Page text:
3.  Adding an Acid The hydrogen ions from the acid react with the bicarbonate ion to produce water and carbon dioxide which is driven off when you heat the liquor for the mash. The reaction is pretty much instantaneous and does not require any input of energy. Pretty much any acid can be used, however, some are more flavour neutral than others. Hydrochloric, Sulphuric, and, some authors include, phosphoric are very flavour neutral. Lactic, Citric et al have a flavour profile that will transfer through to the beer. As little as 6ml of 75% lactic leaves an obvious 'infected' flavour in 50L of pilsner. As long as you are only reducing the alkalinity by a small amount in dark beers then any acid can be used, as you start reducing the alkalinity further then you have to consider which acids are appropriate. CRS or AMS is a mix of sulphuric and hydrochloric acids which give a fixed ratio of sulphate and chloride in the liquor. This may or may not be what you want in your beer, and may well make it impossible to hit the desired mineral profile without adding an excess of calcium salts, so again is really only appropriate for moderate alkalinity reduction.
  4.  Any good water treatment calculator will tell you how much acid to use to reduce your measured alkalinity, always add 2/3rd's of the acid you get told, measure the alkalinity again and then add the final amount. Ofttimes it appears that the acid strengths reported on the container are not what is actually inside, and you do not want to be over or under treating your water.
  5.  Adjust Calcium levels You do this by adding calcium salts of the 'flavour' ions. The two prime flavour ions are sulphate, which increases the perception of hop bitterness and palate dryness, and chloride, which increases the perception of maltiness and palate fullness/roundness. If aiming for a hoppy pale beer then you need to add calcium sulphate (gypsum), if you are brewing a dark malty mild then use calcium chloride. If your calcium (hardness) level is already high, then you need to be careful about adding more, and should consider diluting your water before you start to allow you to get the sulphate:chloride balance where you want it.

If the OP's Hardness is truly that high (420ppm) then he needs to take a combination of approaches.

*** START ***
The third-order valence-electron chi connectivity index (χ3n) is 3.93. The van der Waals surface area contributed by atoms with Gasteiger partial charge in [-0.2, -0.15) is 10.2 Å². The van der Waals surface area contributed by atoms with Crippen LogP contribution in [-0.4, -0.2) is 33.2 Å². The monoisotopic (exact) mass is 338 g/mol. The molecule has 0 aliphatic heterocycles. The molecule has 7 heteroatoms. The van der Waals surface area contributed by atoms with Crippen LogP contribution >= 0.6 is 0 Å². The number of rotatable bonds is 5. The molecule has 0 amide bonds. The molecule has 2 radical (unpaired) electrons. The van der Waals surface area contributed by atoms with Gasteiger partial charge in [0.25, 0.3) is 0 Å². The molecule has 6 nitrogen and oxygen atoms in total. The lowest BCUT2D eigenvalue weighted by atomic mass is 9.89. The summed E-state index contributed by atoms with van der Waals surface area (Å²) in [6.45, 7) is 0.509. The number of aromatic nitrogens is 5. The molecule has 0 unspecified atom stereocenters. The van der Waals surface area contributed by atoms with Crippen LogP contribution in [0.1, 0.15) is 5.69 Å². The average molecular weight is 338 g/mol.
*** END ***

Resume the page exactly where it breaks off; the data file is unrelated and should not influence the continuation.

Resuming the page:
Firstly dilution using either RO water, available from a decent aquarist retailer, or a bottled water of known LOW alkalinity like Tesco Ashbeck or Asda Smartprice. at a ration of 1:1. This will reduce everything in the water by half its value, and means that the amount of acid needed to reduce the alkalinity needed for the beer will be much lower and using the appropriate acid below any flavour threshold.

I don't think that boiling is going to be that effective and surmise that a large amount of the hardness is permanent hardness (calcium combined with sulphate Ala Burton and Munich) rather than temporary hardness. While boiling will reduce any temporary hardness present (not eliminate) it will not touch the permanent hardness, which means the only effective way of reducing the hardness (and sulphate levels) is through dilution.

Hardness GOOD! Carbonates BAD!

Removing hardness using a filter is not a good thing for beer. . . Removing alkalinity (carbonates) is a very good thing. Most water filters that remove hardness do so using ion exchange and the cheaper ones (and those that do not say what they do) usually swap sodium for calcium in a 2 for 1 deal . . . . Sodium above 50ppm can have a detrimental effect on beer quality . . .if you have 150mg/l calcium (hardness) and you filter then you could have 300mg/l Sodium . . . The better filters use a decent deionising resin which swap cations for H+ and Anions for OH- . . .but these need more frequent changing

Randomly choosing a bottled water from a supermarket is really just playing Russian Roulette with what water you are using. The cheap value waters change composition as the supermarket changes source, if you get used to brewing with one water, you may suddenly be surprised when the beer quality goes downhill.

Two that a known for their stability, and suitability as a base water for making good beer are ASDA Smart Price and Tesco Asbeck. Both are low mineral content water which means that ideally you need to add a tsp of gypsum to the mash and one to the boil for all beers apart from pilsners when you will want to use calcium chloride.

Remember that for kit beers there is no real reason to use anything other than tap water to make them up

The main purpose for water treatment is to ensure the mash pH falls in the right range . . . which tends to imply that all the other reactions subsequent will be all right. One reason you might want to use a consistent low mineral content water for kits is that, in theory, the kit manufacturer has already supplied all the minerals required in the kit, so you don't need to add any more.

If you do use tap water to make up your kits then remember to treat for chlorine with 1/2 a campden tablet in 10 gallons.

Water composition varies quite dramatically within a region as different areas are supplied from different sources, one person may have soft water (supplied from the moors) and another only a couple of miles away may have hard water (Borehole supplied)